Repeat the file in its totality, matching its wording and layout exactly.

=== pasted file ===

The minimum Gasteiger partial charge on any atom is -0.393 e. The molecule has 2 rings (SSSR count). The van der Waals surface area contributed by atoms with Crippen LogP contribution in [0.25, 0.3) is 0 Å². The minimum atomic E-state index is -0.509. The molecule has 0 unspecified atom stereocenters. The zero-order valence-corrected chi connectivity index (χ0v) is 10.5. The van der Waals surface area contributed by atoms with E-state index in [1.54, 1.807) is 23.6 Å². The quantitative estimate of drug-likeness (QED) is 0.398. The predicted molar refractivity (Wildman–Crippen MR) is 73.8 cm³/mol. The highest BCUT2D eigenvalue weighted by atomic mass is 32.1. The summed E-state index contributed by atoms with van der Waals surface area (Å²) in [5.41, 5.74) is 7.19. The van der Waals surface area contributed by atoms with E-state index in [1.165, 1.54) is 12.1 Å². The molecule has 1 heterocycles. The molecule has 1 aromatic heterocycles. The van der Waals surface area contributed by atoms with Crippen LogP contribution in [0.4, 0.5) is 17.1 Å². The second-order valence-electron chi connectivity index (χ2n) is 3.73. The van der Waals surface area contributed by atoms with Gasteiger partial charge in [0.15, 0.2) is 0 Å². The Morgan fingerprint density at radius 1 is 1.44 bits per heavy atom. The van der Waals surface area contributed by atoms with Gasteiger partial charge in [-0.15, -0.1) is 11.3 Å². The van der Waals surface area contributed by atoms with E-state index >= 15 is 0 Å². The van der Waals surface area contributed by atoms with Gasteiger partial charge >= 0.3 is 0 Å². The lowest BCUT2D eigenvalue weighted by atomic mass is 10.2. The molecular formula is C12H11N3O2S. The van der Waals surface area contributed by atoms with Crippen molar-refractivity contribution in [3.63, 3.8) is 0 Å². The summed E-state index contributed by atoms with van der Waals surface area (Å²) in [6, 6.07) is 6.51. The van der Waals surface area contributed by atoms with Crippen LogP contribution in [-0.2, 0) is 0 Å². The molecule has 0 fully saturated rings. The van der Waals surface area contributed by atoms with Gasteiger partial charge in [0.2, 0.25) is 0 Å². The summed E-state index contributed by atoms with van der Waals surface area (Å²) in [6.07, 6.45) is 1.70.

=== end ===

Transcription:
The minimum Gasteiger partial charge on any atom is -0.393 e. The molecule has 2 rings (SSSR count). The van der Waals surface area contributed by atoms with Crippen LogP contribution in [0.25, 0.3) is 0 Å². The minimum atomic E-state index is -0.509. The molecule has 0 unspecified atom stereocenters. The zero-order valence-corrected chi connectivity index (χ0v) is 10.5. The van der Waals surface area contributed by atoms with E-state index in [1.54, 1.807) is 23.6 Å². The quantitative estimate of drug-likeness (QED) is 0.398. The predicted molar refractivity (Wildman–Crippen MR) is 73.8 cm³/mol. The highest BCUT2D eigenvalue weighted by atomic mass is 32.1. The summed E-state index contributed by atoms with van der Waals surface area (Å²) in [5.41, 5.74) is 7.19. The van der Waals surface area contributed by atoms with E-state index in [1.165, 1.54) is 12.1 Å². The molecule has 1 heterocycles. The molecule has 1 aromatic heterocycles. The van der Waals surface area contributed by atoms with Crippen LogP contribution in [0.4, 0.5) is 17.1 Å². The second-order valence-electron chi connectivity index (χ2n) is 3.73. The van der Waals surface area contributed by atoms with Gasteiger partial charge in [0.15, 0.2) is 0 Å². The Morgan fingerprint density at radius 1 is 1.44 bits per heavy atom. The van der Waals surface area contributed by atoms with Gasteiger partial charge in [-0.15, -0.1) is 11.3 Å². The van der Waals surface area contributed by atoms with E-state index >= 15 is 0 Å². The van der Waals surface area contributed by atoms with Gasteiger partial charge >= 0.3 is 0 Å². The lowest BCUT2D eigenvalue weighted by atomic mass is 10.2. The molecular formula is C12H11N3O2S. The van der Waals surface area contributed by atoms with Crippen molar-refractivity contribution in [3.63, 3.8) is 0 Å². The summed E-state index contributed by atoms with van der Waals surface area (Å²) in [6, 6.07) is 6.51. The van der Waals surface area contributed by atoms with Crippen LogP contribution in [-0.2, 0) is 0 Å². The molecule has 0 fully saturated rings. The van der Waals surface area contributed by atoms with Gasteiger partial charge in [0.2, 0.25) is 0 Å². The summed E-state index contributed by atoms with van der Waals surface area (Å²) in [6.07, 6.45) is 1.70.